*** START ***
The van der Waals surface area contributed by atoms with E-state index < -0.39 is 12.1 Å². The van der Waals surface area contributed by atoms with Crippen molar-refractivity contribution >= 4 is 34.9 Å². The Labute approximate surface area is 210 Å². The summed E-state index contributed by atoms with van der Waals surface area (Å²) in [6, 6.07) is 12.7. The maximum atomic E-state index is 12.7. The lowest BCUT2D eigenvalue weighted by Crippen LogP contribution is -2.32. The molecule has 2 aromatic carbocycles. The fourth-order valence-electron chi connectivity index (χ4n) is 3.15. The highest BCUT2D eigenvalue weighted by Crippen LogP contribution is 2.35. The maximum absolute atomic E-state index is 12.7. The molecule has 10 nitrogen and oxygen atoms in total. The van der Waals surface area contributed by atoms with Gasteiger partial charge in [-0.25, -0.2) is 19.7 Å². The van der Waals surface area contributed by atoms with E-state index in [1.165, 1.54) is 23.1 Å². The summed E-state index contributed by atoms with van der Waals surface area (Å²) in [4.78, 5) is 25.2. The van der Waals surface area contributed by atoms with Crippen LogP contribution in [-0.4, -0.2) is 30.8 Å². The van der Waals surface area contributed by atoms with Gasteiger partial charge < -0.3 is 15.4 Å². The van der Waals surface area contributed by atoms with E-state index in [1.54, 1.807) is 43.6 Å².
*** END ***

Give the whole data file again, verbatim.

The van der Waals surface area contributed by atoms with E-state index < -0.39 is 12.1 Å². The van der Waals surface area contributed by atoms with Crippen molar-refractivity contribution >= 4 is 34.9 Å². The Labute approximate surface area is 210 Å². The summed E-state index contributed by atoms with van der Waals surface area (Å²) in [6, 6.07) is 12.7. The maximum atomic E-state index is 12.7. The lowest BCUT2D eigenvalue weighted by Crippen LogP contribution is -2.32. The molecule has 2 aromatic carbocycles. The fourth-order valence-electron chi connectivity index (χ4n) is 3.15. The highest BCUT2D eigenvalue weighted by Crippen LogP contribution is 2.35. The maximum absolute atomic E-state index is 12.7. The molecule has 10 nitrogen and oxygen atoms in total. The van der Waals surface area contributed by atoms with Gasteiger partial charge in [-0.25, -0.2) is 19.7 Å². The van der Waals surface area contributed by atoms with E-state index in [1.165, 1.54) is 23.1 Å². The summed E-state index contributed by atoms with van der Waals surface area (Å²) in [4.78, 5) is 25.2. The van der Waals surface area contributed by atoms with Crippen LogP contribution in [-0.4, -0.2) is 30.8 Å². The van der Waals surface area contributed by atoms with Gasteiger partial charge < -0.3 is 15.4 Å². The van der Waals surface area contributed by atoms with E-state index in [1.54, 1.807) is 43.6 Å².